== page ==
did no entertaining at home. Everything was done at a restaurant if he was
recruiting. I don't think he ever entertained the students. He had an open door
policy, but that wasn't socializing. The students certainly felt that they could
come in any time and talk to them, but as far as a formal setting, no I don't
remember ever there being anything for students. Today, we have welcoming
picnics and end of year this and that, but we did not have those in the early
years. I don't know why that was, I really don't. If the students wanted to
socialize, they went to the East End Restaurant in Hummlestown and the people
there took care of them like a big family.

S: I know at Florida, because the first class was fairly small, there were forty
students and the faculty themselves were fairly young, there was a lot of
interaction between students and faculty and maybe that was enough.

P: Exactly. And if the faculty wanted to have the students over to their home... I
remember they had a lot of parties, the students, and it involved the faculty as I
recall because I remember being as some of those parties and there were
[always] faculty members there, which was good. At that time, the faculty
members were probably the same age as the students, especially the first class.

S: Because the students were older.

P: Older, yeah. I do keep in contact with several of what we call the pioneer class
members. They really have fond memories of Dr. Harrell. Have you talked to
any of them?


S: No.









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P: You need to do that.

S: If you could get me some names.

P: I will. In fact, I just got an e-mail this morning from Dr. Terry well, she was
Terry Learn she's now Dr. Terry English. She married Jack English, a
classmate of hers. She sits on our alumni board and she would love to talk to
you, I know she would. In fact, she's coming here in September. Her son
David is going to look at our school as one of his choices for medical school, and
we've had several former [students] whose] children [also attended here]. But
you really should talk to some of those former students.

S: Where is she?

P: She's in California.

S: Okay.

P: I have her e-mail address. I'll give it to you before you leave. She would be the
perfect person to talk to. In fact, she took her son David to meet Dr. Harrell
when he moved. They were traveling looking at undergraduate schools, and Dr.
Harrell and his wife lived it too, which I'm sure you know, and Terry and her son
went there for David just to meet Dr. Harrell. I'll get back to you before you
leave because you really do need to talk to her. She could really help you there.

S: Just to talk about her impressions.

P: Exactly. That would be wonderful.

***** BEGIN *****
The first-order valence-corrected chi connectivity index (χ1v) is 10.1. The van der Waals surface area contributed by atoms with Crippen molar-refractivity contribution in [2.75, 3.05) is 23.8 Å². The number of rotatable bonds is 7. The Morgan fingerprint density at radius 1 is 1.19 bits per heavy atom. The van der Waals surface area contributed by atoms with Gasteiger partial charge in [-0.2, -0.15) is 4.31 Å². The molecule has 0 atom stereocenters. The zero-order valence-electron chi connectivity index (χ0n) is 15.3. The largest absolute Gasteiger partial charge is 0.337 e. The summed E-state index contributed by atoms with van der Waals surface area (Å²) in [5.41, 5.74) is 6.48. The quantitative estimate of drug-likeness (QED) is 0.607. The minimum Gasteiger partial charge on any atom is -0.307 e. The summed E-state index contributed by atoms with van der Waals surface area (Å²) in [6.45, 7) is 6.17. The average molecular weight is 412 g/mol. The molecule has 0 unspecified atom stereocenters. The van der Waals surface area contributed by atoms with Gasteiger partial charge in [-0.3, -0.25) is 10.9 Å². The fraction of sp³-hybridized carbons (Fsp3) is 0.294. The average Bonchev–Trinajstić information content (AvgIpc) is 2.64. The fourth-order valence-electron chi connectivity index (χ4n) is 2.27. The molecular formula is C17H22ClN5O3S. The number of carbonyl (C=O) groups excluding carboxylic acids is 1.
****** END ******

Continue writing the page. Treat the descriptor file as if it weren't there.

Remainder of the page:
S: I'd like to do that. So that's English?

P: She was Terry Learn, now she's Terry English. Both she and her husband
Jack, they're retired at a young age, and they live in California. Like I said, she
sits on our alumni board so she does come east for the meetings and I do get to
see her.

S: And you said her son is considering coming here.

P: That would be a coup if indeed we accept him and he accepts us. That would
be so unique, that would be great.

S: That would be a sense of history.


P: Exactly.









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S: Did Dr. Harrell try to hire younger faculty? Was that part of his plan?

P: He did actually because all of our department chairs that he hired were very
young because we still have some, not many, we just lost some of our chairs that
he hired. Yes, they were young.

S: Some thirty years ago.

P: Yes.

S: This is something he did at Florida where he was looking for rising stars rather
than established...

P: Exactly. That's what he did here too. They were all very young.

S: You mentioned at one point the physicians who were in the community, were
these doctors who were already established?

P: Doctors who were already established in the community, yes. They actually only
started out that there were three of them in a practice, and that was the nucleus
for this Family Community Medicine Project. After the building progressed and
we had room for them over here, an office space for them to see their patients,
they closed their office in town and moved over to the medical center.

S: Did they end up then with a formal academic practice here?

P: Yes, they did.

S: Was there then, knowing that he did that, makes you think that perhaps he's
trying to figure out how to lessen tensions with local physicians anyway. I know
in Gainesville, for instance, and that may have been a larger town, there was a
fair amount of conflict or at least tension in the early years between the local